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Treatment

doctor with patients

At Massey, an entire team of specialists evaluates each patient to recommend a personalized treatment plan. The benefits and risks of each treatment are carefully considered and discussed with the patient. Your medical team will recommend the combination and sequence of care that is most likely to result in the best outcomes and quality of life based on your unique medical, social and emotional needs. Your cellular immunotherapy and transplant coordinator will guide you and your caregivers through each step of the process, and you will have access to comprehensive supportive care.

Treatments may include:

CAR-T therapy

CAR-T therapy is an exciting new type of immunotherapy in which a patient's T-cells, a type of immune system cell, are genetically modified in the laboratory so they will attack cancer cells. T-cells are taken from a patient’s blood through a process called apheresis, in which blood is collected from the vein, filtered and separated by a machine and then returned to the patient. Then, the gene for a special receptor that binds to a certain protein on the patient’s cancer cells is added. The special receptor is called a chimeric antigen receptor (CAR). Large numbers of the CAR-T cells are grown in the laboratory and then given to the patient by infusion.

Providing CAR-T therapies requires extensive coordination of many different clinical teams due to the complex nature and potential side effects of cellular immunotherapies. Patients treated with CAR-T therapies at Massey are required to stay in the hospital for seven days after CAR-T infusion and be within a 30-minute drive to Massey for the following month. During this time, patients are closely monitored for side effects and given exclusive and immediate access to medical care at any time for any reason.

Current CAR-T therapies:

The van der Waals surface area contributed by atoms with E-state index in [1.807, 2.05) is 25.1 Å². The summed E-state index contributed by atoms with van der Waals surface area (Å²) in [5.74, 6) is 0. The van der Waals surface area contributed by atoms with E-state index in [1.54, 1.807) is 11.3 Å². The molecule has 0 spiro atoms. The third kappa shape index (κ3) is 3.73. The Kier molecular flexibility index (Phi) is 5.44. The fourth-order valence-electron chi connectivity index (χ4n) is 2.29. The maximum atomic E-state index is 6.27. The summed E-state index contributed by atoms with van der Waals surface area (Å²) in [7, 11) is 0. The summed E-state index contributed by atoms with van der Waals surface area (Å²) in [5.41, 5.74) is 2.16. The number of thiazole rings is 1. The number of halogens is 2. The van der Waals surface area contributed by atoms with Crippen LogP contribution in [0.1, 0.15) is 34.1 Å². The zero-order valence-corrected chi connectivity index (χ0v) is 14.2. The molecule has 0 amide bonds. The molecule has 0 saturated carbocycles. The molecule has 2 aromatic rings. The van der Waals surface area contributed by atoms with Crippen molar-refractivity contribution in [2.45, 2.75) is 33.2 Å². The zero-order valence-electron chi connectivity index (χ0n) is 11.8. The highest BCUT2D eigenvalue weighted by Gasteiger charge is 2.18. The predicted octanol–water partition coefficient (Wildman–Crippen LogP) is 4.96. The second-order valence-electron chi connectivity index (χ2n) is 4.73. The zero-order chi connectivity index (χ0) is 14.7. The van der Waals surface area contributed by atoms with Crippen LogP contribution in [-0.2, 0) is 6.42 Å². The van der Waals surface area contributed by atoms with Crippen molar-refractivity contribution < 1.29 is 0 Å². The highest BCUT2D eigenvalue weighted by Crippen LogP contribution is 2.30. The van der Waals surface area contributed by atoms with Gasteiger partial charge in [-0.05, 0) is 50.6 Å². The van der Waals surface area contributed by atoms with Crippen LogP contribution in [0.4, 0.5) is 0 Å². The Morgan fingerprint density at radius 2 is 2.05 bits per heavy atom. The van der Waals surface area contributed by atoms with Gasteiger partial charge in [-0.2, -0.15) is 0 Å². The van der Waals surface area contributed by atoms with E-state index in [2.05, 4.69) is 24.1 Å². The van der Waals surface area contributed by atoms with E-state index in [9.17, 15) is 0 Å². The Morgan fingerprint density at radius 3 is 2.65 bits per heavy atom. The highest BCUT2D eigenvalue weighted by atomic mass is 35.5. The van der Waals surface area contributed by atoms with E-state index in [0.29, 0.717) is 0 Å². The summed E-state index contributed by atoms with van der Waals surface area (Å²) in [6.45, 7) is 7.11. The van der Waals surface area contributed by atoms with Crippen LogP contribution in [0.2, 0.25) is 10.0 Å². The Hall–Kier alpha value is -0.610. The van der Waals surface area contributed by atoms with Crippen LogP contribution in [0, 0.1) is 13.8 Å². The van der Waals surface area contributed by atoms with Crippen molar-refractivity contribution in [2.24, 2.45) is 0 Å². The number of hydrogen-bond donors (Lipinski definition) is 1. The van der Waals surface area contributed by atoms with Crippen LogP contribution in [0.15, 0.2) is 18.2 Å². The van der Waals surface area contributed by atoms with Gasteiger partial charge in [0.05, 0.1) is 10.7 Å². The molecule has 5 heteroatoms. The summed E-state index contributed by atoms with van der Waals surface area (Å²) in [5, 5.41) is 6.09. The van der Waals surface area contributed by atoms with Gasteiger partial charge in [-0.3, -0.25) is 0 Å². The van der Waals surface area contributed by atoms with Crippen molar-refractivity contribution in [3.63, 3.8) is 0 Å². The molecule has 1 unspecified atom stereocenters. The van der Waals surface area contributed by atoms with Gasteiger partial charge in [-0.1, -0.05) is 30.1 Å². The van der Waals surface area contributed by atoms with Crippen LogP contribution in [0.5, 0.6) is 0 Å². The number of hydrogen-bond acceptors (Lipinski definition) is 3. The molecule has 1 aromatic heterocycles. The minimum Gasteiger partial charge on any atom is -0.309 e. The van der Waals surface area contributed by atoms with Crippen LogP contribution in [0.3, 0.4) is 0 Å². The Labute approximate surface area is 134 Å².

• Yescarta™ by Kite Pharmaceutical
    Massey is among the first cancer care providers in the nation to offer Yescarta™ (axicabtagene ciloleucel) for adult patients with large B-cell lymphoma subtypes including diffuse large B-cell lymphoma, high grade B-cell lymphoma, primary mediastinal B-cell lymphoma, and transformed follicular lymphoma. To be eligible, patients must have received two or more other forms of cancer treatment which did not successfully treat their cancer.
  • KYMRIAH™ by Novartis
    KYMRIAH™ is approved by the FDA for the treatment of acute lymphoblastic leukemia in children and young adults up to 25 years old whose cancer has returned after previous treatments or has not responded to previous therapies.

Because Massey is one of the few cancer care providers with the clinical expertise and resources to provide CAR-T therapies, we are also able to participate in clinical trials testing new and promising forms of cellular immunotherapies.

Transplantation

Massey has been providing bone marrow and stem cell transplantation options continuously since 1988. Now the largest and most comprehensive transplant provider in Virginia, our patients can receive any available transplant source and option without being referred elsewhere, including related, unrelated, autologous (self) and umbilical cord blood transplants. Good patient outcomes have helped place Massey’s Cellular Immunotherapies and Transplant program among the largest and fastest-growing programs in the nation.

During bone marrow or stem cell transplantation, a patient’s immune system is replaced with the healthy immune system of a related or unrelated donor, or with stem cells collected and stored from umbilical cord blood. First, the patient’s own blood-producing stem cells are eliminated through high-dose chemotherapy so that the new, healthy immune system can be transplanted. In autologous transplants, a patient’s own stem cells are collected before their cancer cells and blood producing stem cells are destroyed with chemotherapy. The stem cells are then given back to the patient to regrow their blood cells.

Candidates for transplantation often have various forms of blood cancers, such as leukemias, as well as sickle cell anemia and other hematologic malignancies and immune disorders. In particular, candidates are patients who have relapsed or recurrent cancer, patients whose cancer did not fully respond to standard-dose therapy and patients at a high risk for relapse with standard-dose therapy.

Our inpatient treatment unit and outpatient clinic are specifically designed for the treatment needs of transplant patients and their families, and are conveniently located in downtown Richmond on the VCU Medical Center campus with free valet parking for outpatient appointments.

A critical component of our program is our Cellular Therapeutics Lab, which allows physicians to perform procedures more specifically tailored to individual cancer patients’ needs as opposed to broadly supporting intensive, high-dose chemotherapy treatments used in bone marrow transplantation. The lab allows specific cellular elements of the patient’s or donor’s immune system to be isolated or adapted to work as a focused therapy for cancer or immune-mediated disorders, providing new hope for patients with a myriad of disease.